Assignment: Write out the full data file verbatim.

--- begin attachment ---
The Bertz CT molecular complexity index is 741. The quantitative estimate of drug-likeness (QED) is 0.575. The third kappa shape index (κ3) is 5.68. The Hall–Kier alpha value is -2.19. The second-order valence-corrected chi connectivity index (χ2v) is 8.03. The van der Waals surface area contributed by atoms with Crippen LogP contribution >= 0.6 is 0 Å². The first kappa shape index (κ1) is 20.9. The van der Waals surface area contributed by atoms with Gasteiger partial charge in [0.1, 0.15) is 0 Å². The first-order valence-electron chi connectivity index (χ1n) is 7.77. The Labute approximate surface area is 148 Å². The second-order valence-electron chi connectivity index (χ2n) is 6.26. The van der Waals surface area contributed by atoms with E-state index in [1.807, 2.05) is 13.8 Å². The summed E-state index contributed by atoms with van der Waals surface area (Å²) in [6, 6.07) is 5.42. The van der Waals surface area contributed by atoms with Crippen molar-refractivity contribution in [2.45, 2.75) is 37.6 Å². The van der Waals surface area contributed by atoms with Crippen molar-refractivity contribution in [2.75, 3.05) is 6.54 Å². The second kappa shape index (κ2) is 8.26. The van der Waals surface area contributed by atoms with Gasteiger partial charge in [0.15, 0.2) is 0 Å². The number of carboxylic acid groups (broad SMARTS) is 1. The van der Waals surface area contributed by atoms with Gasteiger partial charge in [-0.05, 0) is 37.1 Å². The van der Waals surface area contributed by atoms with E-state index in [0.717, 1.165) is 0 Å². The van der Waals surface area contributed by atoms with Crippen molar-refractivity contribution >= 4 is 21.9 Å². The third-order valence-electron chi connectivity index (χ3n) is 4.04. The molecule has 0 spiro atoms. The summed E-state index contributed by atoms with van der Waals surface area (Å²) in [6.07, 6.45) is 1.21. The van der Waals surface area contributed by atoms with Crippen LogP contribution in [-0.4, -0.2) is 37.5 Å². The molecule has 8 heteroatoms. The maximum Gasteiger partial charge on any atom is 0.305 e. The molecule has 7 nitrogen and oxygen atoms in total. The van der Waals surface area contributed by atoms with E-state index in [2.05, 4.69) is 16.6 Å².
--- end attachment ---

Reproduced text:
The Bertz CT molecular complexity index is 741. The quantitative estimate of drug-likeness (QED) is 0.575. The third kappa shape index (κ3) is 5.68. The Hall–Kier alpha value is -2.19. The second-order valence-corrected chi connectivity index (χ2v) is 8.03. The van der Waals surface area contributed by atoms with Crippen LogP contribution >= 0.6 is 0 Å². The first kappa shape index (κ1) is 20.9. The van der Waals surface area contributed by atoms with Gasteiger partial charge in [0.1, 0.15) is 0 Å². The first-order valence-electron chi connectivity index (χ1n) is 7.77. The Labute approximate surface area is 148 Å². The second-order valence-electron chi connectivity index (χ2n) is 6.26. The van der Waals surface area contributed by atoms with E-state index in [1.807, 2.05) is 13.8 Å². The summed E-state index contributed by atoms with van der Waals surface area (Å²) in [6, 6.07) is 5.42. The van der Waals surface area contributed by atoms with Crippen molar-refractivity contribution in [2.45, 2.75) is 37.6 Å². The van der Waals surface area contributed by atoms with Crippen molar-refractivity contribution in [2.75, 3.05) is 6.54 Å². The second kappa shape index (κ2) is 8.26. The van der Waals surface area contributed by atoms with Gasteiger partial charge in [0.15, 0.2) is 0 Å². The number of carboxylic acid groups (broad SMARTS) is 1. The van der Waals surface area contributed by atoms with Gasteiger partial charge in [-0.05, 0) is 37.1 Å². The van der Waals surface area contributed by atoms with E-state index in [0.717, 1.165) is 0 Å². The van der Waals surface area contributed by atoms with Crippen molar-refractivity contribution >= 4 is 21.9 Å². The third-order valence-electron chi connectivity index (χ3n) is 4.04. The molecule has 0 spiro atoms. The summed E-state index contributed by atoms with van der Waals surface area (Å²) in [6.07, 6.45) is 1.21. The van der Waals surface area contributed by atoms with Crippen LogP contribution in [-0.4, -0.2) is 37.5 Å². The molecule has 8 heteroatoms. The maximum Gasteiger partial charge on any atom is 0.305 e. The molecule has 7 nitrogen and oxygen atoms in total. The van der Waals surface area contributed by atoms with E-state index in [2.05, 4.69) is 16.6 Å².